Johannesburg — Generosity while in the teeth of a recession. Caving in to liberal political pressure. Relaxing the guard against the international community's ''total onslaught.''
These are all signs that South African Prime Minister Pieter W. Botha is in a fight for his political life.
And the extraordinary feature of Botha's fight: He may need the support of South Africa's English-speaking community to survive. It is the first time the Afrikaner government has been reliant on the English in this way, political analysts say.
White South Africans go to the polls Nov. 2 to accept or reject Botha's proposed constitution for the country. Like the prime minister's political track record since assuming office in 1978, the draft constitution is full of apparent contradictions. It ends exclusive white rule by bringing Coloreds (persons of mixed race descent) and Indians into the central government, albeit as junior partners. But it entrenches the exclusion from government of the black majority.
The new constitution is the result of the reform rhetoric Botha has mouthed for the past five years. Its defeat by whites could bring Botha's downfall, or at least undermine his leadership and force him into a search for a new mandate, analysts here predict.
With so much at stake, the government is campaigning for a ''yes'' vote with a fervor that equals, if not exceeds, that found in a general election. In recent weeks it has:
* Reduced the price of gas by 3 or 4 cents, even though international efforts to deprive South Africa of oil through boycotts persist.
* Backed down on introducing a quota system in South African universities to limit the admission of nonwhites to white institutions. Pressure to abandon the plan came largely from the more liberal English universities, which usually carry little clout with the Afrikaner government.
* Announced a 12 percent pay hike for South Africa's 1 million civil servants amid severe recession and continuing drought in this country.
Prof. William Esterhuyse, a political scientist at the University of Stellenbosch, estimates that the government will need 40 percent of the English-speaking vote to carry the referendum.
''It's the first time the government has needed the English vote,'' Mr. Esterhuyse says, ''and they are beginning to reach out to the English in a very tentative way.''
The reaching out is tentative because of the deep animosity that still exists between South Africa's Afrikaners, representing close to 60 percent of the whites, and the English. The two groups fought each other in the Boer War at the turn of the century.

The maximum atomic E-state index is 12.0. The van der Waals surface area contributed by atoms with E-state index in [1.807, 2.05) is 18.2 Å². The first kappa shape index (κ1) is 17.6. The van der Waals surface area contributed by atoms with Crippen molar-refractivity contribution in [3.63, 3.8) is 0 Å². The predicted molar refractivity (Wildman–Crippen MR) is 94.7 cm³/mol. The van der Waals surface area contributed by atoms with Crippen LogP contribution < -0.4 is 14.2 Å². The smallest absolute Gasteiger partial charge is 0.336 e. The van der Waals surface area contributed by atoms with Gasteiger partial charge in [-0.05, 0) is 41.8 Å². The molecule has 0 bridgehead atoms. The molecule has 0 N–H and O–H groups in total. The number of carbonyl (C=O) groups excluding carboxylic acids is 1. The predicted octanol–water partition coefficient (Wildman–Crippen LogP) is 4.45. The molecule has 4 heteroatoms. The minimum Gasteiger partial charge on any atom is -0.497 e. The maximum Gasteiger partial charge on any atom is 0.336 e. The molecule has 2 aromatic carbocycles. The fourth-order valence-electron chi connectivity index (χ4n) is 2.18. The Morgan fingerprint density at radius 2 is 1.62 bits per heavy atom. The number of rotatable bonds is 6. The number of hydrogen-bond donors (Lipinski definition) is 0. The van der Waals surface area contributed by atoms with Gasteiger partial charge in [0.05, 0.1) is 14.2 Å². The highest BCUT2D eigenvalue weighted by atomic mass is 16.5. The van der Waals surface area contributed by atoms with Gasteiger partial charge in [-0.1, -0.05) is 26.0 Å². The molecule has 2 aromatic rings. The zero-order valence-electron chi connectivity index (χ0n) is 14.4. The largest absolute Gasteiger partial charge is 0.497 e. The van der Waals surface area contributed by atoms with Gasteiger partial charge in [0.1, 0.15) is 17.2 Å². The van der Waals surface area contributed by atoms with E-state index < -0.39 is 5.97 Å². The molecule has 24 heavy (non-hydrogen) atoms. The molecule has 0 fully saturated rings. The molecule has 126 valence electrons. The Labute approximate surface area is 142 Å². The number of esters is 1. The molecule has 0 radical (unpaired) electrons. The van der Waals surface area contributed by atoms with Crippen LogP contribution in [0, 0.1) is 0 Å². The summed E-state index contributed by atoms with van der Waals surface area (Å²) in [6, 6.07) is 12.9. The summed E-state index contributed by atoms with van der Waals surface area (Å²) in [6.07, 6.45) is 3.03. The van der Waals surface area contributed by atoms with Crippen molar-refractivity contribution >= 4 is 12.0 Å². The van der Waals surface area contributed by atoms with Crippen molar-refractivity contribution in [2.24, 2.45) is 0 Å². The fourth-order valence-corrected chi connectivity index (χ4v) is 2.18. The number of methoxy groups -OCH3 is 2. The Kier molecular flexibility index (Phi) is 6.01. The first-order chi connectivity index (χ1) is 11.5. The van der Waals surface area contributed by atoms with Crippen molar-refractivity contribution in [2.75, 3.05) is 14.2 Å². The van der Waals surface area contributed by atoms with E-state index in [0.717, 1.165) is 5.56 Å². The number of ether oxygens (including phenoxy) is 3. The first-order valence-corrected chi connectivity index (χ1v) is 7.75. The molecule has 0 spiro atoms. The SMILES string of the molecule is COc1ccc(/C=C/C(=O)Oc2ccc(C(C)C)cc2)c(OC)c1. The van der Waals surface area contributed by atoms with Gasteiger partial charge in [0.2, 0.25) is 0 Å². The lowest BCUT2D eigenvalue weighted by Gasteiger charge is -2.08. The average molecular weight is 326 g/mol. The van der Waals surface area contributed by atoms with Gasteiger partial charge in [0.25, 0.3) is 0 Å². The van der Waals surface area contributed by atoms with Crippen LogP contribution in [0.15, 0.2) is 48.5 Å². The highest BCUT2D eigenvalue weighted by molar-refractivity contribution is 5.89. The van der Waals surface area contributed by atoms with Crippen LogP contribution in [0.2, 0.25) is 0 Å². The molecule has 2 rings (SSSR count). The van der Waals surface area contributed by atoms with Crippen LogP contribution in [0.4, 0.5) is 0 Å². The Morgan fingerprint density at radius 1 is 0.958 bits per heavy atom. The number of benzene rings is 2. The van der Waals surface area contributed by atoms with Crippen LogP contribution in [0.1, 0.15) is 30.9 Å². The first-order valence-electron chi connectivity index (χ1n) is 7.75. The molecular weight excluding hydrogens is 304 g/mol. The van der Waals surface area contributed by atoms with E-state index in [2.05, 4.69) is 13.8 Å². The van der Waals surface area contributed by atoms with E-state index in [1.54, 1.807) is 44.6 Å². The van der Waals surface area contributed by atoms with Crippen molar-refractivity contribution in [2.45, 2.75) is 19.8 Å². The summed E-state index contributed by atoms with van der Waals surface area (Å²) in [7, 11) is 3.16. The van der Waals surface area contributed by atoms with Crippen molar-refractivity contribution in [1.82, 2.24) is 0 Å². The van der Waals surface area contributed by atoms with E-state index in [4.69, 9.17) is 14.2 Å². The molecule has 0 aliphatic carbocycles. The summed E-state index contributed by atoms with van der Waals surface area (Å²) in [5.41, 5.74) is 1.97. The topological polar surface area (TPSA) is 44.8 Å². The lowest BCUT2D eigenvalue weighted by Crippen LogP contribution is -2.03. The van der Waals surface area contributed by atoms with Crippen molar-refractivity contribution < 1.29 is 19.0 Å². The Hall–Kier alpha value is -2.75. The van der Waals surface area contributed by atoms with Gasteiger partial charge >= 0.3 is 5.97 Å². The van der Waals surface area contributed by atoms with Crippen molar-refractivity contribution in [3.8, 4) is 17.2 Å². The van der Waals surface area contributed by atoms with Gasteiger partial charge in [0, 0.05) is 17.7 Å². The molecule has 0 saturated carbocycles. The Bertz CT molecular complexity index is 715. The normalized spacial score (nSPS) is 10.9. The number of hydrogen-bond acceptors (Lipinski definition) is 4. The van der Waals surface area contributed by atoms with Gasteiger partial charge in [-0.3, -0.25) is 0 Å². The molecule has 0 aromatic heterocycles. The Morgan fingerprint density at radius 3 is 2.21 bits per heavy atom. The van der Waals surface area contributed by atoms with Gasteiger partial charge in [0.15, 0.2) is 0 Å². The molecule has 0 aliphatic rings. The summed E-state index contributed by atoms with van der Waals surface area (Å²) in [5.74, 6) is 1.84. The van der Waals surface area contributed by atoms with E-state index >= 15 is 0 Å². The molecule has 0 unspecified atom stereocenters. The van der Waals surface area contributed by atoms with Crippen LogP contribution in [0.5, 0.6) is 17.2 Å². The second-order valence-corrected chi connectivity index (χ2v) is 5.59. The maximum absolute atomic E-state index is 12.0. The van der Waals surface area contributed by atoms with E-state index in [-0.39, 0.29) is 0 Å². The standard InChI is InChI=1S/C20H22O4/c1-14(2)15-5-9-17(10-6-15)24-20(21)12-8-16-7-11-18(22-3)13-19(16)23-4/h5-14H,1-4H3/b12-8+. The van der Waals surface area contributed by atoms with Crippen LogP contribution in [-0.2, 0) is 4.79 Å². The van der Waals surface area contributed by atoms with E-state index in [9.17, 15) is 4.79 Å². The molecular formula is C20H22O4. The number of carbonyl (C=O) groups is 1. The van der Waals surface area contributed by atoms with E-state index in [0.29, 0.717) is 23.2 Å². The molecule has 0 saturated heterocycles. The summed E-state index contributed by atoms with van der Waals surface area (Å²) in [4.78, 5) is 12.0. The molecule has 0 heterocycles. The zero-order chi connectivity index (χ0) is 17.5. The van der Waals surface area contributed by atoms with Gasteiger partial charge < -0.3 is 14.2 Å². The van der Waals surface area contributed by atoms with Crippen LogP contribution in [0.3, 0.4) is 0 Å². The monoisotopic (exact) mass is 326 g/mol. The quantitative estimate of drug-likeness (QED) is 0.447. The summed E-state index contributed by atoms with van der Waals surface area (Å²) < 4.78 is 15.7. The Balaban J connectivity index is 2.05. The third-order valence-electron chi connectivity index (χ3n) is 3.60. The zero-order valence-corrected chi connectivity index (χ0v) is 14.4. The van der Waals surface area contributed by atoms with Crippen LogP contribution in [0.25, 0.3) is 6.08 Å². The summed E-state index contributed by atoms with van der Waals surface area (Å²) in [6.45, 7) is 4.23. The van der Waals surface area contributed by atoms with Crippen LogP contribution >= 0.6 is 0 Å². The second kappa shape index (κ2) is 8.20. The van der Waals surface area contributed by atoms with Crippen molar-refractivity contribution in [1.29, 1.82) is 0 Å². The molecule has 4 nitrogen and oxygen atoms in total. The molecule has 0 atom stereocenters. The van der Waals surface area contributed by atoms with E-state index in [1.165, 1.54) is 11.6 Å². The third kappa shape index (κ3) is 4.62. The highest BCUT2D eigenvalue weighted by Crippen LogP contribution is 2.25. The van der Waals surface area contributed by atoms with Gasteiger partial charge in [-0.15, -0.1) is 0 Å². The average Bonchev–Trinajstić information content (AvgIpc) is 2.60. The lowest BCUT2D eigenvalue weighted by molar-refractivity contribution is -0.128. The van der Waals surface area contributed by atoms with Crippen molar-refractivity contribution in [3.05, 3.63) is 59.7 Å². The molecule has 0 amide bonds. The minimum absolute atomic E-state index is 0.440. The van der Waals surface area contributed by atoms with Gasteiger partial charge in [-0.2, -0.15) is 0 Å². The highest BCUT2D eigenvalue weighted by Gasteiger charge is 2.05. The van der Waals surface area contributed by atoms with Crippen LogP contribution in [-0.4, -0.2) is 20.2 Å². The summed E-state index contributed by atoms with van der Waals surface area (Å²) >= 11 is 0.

Botha needs the English because of sizable defections on the right within his own Afrikaner base. The new constitution precipitated the formation of the right-wing Conservative Party last year - which along with the smaller, further right Herstigte (Reconstituted) National Party could lead 30 percent of the Afrikaners to the ''no'' column in the referendum, some analysts say.
But at the same time, Botha must be careful. The English are generally perceived as holding more liberal views than the Afrikaners, and they make up the backbone of the official opposition Progressive Federal Party. Leaning too far toward the English could cost Botha Afrikaner votes.
Being wooed by the government is something of a traumatic experience for the English. Since the Nationalists came to power in 1948 the English have been more or less a liberal debating society. In some ways, they have been able to have their cake and eat it, too: enjoying their position as privileged whites while lambasting the government's policy of apartheid.
Suddenly the English are relevant in a real political sense and the community appears deeply divided over how to use its power. The Progressive Federal Party is urging a rejection of the new constitution, but its own constituency appears split down the middle on how to vote.
The one area where the English have held real power is in the economic sphere. But even there the traditional antigovernment attitude is wavering. Major business organizations have generally given Botha a pat on the back for taking a step in the right direction, however incomplete it may be in their eyes.
Even English-language publications are split, with some urging a ''yes'' vote and others a ''no'' vote.
It appears that just as Botha's plan has split the Afrikaners, so, too, it has split the English. And some analysts expect a realignment in white politics should Botha carry the referendum.